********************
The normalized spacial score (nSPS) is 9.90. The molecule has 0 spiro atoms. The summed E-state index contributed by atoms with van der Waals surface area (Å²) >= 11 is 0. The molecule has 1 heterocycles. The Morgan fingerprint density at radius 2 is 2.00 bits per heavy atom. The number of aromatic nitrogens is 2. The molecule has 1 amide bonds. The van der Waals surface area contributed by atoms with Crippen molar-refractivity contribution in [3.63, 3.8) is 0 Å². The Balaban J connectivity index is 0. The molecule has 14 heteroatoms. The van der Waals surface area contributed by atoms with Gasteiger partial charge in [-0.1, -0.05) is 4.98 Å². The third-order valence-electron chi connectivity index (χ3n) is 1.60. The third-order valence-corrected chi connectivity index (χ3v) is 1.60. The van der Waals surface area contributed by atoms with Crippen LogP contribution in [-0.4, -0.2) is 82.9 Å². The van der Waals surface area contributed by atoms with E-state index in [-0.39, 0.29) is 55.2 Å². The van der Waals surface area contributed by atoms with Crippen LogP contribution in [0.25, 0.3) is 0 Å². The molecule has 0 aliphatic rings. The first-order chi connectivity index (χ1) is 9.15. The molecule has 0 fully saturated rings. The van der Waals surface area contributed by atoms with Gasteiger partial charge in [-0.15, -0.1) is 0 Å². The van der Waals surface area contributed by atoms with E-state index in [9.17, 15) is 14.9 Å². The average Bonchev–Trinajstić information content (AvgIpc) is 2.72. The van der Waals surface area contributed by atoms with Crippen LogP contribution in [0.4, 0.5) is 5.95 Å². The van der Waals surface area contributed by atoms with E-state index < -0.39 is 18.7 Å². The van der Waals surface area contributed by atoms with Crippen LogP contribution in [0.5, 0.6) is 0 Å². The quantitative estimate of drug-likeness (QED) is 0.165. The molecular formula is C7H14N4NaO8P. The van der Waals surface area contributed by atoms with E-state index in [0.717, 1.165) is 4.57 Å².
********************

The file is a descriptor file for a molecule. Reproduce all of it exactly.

The normalized spacial score (nSPS) is 9.90. The molecule has 0 spiro atoms. The summed E-state index contributed by atoms with van der Waals surface area (Å²) >= 11 is 0. The molecule has 1 heterocycles. The Morgan fingerprint density at radius 2 is 2.00 bits per heavy atom. The number of aromatic nitrogens is 2. The molecule has 1 amide bonds. The van der Waals surface area contributed by atoms with Crippen molar-refractivity contribution in [3.63, 3.8) is 0 Å². The Balaban J connectivity index is 0. The molecule has 14 heteroatoms. The van der Waals surface area contributed by atoms with Gasteiger partial charge in [-0.1, -0.05) is 4.98 Å². The third-order valence-electron chi connectivity index (χ3n) is 1.60. The third-order valence-corrected chi connectivity index (χ3v) is 1.60. The van der Waals surface area contributed by atoms with Crippen LogP contribution in [-0.4, -0.2) is 82.9 Å². The van der Waals surface area contributed by atoms with E-state index in [-0.39, 0.29) is 55.2 Å². The van der Waals surface area contributed by atoms with Crippen LogP contribution in [0.25, 0.3) is 0 Å². The molecule has 0 aliphatic rings. The first-order chi connectivity index (χ1) is 9.15. The molecule has 0 fully saturated rings. The van der Waals surface area contributed by atoms with Gasteiger partial charge in [-0.15, -0.1) is 0 Å². The van der Waals surface area contributed by atoms with E-state index in [9.17, 15) is 14.9 Å². The average Bonchev–Trinajstić information content (AvgIpc) is 2.72. The van der Waals surface area contributed by atoms with Crippen LogP contribution in [0.4, 0.5) is 5.95 Å². The van der Waals surface area contributed by atoms with E-state index < -0.39 is 18.7 Å². The van der Waals surface area contributed by atoms with Crippen LogP contribution in [0.5, 0.6) is 0 Å². The quantitative estimate of drug-likeness (QED) is 0.165. The molecular formula is C7H14N4NaO8P. The van der Waals surface area contributed by atoms with E-state index in [0.717, 1.165) is 4.57 Å².